The State Pension (contributory) is available to individuals who have enough PRSI contributions. Depending on your contribution history, it can provide you with a basic level of income in retirement.
If you have a private pension, consult with a financial advisor at True Wealth to ensure it is sufficient to meet your needs.
Savings and Investments
Examine your savings and investment accounts. Make sure they are allocated properly, and are they on track to meet your retirement goals.
2. Consider downsizing
When your home becomes too big for your needs, you can switch to a more affordable place to save money and boost your retirement savings.
Downsizing comes with financial perks like the money you get from selling your current home, a cheaper mortgage or rent, and reduced utility bills.
Moving to a smaller home or apartment also means less maintenance, which is easier as you grow older.
Moreover, by saving money on a more budget-friendly mortgage or rent, you’ll have extra funds to cover services like lawn care, cleaning, and repairs. This allows you to have more leisure time, enjoy yourself, and spend less time on household chores.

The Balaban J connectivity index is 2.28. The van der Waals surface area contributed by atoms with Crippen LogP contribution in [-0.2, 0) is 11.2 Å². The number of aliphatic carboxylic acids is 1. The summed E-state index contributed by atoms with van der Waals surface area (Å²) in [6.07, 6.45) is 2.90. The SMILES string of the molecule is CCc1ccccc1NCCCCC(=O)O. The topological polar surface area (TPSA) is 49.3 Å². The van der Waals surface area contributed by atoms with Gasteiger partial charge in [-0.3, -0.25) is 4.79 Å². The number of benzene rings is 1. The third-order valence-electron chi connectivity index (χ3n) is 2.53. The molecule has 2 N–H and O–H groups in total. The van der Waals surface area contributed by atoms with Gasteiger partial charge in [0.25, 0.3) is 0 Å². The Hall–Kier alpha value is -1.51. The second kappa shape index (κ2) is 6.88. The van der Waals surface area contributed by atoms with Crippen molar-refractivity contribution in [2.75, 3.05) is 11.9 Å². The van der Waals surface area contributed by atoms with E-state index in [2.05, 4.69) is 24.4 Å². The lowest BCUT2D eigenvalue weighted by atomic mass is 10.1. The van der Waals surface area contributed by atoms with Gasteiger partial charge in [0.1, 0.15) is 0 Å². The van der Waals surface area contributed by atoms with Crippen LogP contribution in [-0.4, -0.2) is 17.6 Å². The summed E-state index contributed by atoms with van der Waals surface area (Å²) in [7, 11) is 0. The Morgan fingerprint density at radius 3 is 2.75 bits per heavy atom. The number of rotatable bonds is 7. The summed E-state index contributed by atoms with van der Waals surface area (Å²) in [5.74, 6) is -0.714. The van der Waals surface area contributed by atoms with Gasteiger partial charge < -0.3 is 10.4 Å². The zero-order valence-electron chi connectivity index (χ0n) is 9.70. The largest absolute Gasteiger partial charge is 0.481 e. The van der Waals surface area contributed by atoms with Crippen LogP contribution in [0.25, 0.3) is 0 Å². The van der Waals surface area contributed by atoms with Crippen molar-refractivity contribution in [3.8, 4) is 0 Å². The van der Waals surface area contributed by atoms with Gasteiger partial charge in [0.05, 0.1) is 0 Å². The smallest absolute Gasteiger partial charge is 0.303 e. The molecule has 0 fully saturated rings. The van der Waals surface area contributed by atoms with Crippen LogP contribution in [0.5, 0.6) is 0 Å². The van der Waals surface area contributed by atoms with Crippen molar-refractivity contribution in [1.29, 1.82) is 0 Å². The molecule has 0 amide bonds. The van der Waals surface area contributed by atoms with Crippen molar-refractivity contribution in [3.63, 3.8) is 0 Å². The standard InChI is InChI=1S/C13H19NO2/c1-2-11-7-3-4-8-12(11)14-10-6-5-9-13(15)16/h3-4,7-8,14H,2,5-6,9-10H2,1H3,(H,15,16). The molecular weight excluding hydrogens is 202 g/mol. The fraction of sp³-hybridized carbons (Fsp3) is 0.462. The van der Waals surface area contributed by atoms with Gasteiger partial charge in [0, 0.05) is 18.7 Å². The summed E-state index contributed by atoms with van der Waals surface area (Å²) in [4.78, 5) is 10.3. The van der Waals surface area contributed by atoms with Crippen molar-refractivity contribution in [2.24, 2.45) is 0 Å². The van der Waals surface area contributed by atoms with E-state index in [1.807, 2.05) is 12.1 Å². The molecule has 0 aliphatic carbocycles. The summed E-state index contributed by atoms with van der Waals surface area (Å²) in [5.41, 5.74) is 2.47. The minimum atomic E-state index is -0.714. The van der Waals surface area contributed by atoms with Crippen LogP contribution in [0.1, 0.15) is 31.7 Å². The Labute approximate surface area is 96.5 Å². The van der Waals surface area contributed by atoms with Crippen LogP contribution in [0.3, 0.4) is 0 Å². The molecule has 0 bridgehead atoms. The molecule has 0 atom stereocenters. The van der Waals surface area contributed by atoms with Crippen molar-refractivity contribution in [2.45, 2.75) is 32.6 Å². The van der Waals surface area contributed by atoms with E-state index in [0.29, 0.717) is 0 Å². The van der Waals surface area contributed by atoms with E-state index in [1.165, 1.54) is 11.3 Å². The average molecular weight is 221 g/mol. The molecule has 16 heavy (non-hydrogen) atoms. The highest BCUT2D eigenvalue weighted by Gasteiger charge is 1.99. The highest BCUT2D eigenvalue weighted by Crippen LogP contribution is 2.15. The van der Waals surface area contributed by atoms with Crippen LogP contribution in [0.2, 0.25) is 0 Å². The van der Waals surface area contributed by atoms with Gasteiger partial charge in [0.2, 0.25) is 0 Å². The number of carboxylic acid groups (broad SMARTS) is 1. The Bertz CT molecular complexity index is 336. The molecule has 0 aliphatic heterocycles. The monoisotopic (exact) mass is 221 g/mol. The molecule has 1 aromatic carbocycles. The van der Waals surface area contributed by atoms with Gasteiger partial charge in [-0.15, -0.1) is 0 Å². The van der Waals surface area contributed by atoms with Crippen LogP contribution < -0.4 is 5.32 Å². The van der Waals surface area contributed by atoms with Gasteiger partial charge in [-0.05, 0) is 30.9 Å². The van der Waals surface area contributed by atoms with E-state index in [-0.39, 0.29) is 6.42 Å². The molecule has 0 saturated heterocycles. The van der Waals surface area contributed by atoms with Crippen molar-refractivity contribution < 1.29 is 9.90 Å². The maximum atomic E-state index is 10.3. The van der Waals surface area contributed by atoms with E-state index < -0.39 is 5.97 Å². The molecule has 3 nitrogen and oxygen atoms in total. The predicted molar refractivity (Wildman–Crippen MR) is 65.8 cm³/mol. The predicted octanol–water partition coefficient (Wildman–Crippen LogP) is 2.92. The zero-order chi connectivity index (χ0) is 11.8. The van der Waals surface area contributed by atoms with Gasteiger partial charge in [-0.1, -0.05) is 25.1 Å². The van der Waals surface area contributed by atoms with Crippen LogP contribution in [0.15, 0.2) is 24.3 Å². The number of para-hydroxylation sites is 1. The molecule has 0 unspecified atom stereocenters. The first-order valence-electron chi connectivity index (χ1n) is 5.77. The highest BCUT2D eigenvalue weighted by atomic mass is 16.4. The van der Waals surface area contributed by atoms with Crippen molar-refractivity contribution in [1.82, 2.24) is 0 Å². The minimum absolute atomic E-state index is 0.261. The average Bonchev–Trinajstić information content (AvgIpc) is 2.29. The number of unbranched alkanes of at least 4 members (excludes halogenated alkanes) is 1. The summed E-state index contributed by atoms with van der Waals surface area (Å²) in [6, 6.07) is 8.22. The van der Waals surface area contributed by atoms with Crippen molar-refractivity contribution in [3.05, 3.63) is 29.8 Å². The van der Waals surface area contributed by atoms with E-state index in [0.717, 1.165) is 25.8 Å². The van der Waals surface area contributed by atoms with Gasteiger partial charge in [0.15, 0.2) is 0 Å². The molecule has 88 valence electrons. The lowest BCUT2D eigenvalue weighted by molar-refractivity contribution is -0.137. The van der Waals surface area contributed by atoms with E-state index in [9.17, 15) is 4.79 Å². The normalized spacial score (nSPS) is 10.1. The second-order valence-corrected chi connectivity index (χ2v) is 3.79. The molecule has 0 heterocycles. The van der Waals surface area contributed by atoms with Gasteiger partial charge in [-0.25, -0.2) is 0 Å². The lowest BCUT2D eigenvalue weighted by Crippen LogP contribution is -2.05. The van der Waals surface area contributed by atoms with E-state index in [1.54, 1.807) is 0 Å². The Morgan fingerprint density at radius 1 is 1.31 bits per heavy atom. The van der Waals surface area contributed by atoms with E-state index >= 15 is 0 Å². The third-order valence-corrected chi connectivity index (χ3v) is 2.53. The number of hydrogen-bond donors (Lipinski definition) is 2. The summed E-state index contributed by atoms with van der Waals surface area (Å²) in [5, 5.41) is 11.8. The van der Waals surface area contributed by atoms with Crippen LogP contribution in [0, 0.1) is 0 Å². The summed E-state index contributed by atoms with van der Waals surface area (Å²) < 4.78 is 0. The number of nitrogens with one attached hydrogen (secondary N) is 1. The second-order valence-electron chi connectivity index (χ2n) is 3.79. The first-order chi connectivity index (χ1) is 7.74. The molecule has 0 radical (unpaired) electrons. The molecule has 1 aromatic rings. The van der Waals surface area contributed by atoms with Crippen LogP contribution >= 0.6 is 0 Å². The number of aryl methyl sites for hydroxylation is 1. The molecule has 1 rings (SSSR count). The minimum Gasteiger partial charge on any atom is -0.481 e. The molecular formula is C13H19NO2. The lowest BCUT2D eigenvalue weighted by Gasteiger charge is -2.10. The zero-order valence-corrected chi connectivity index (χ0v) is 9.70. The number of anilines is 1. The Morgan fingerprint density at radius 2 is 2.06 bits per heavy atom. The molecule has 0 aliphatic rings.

One of the advantages of downsizing is the potential to add the money you save as an additional contribution to your retirement fund, which can also help cut your retirement expenses.
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3. Think about whether postponing Retirement is an option
Consider working a few years longer than initially planned. Delaying retirement can significantly increase your savings and reduce the number of years your savings need to support you. Plus, it provides more time for your investments to grow.
4. Tax Planning
Understanding the tax implications of your retirement income is essential. In Ireland, different tax treatments apply to various sources of income.
For example, when you begin to receive money from an ARF or annuity provider, that provider becomes your “employer” for tax purposes.
It’s important to assign any tax credits you qualify for to your ARF or annuity provider. This prevents you from being taxed at a high emergency rate.
Revenue will give your provider a tax credit certificate that guides them on how to tax your retirement income.
5. Develop a Withdrawal Strategy
Create a plan for drawing down your pension, taking into account tax implications and retirement income sources.
The type of income you get during retirement is determined by the plan you choose.
You can go for an Approved Retirement Fund (ARF) or an annuity. Understanding how each option works and any potential taxes involved is crucial. This knowledge will help you plan better and maximise your retirement benefits.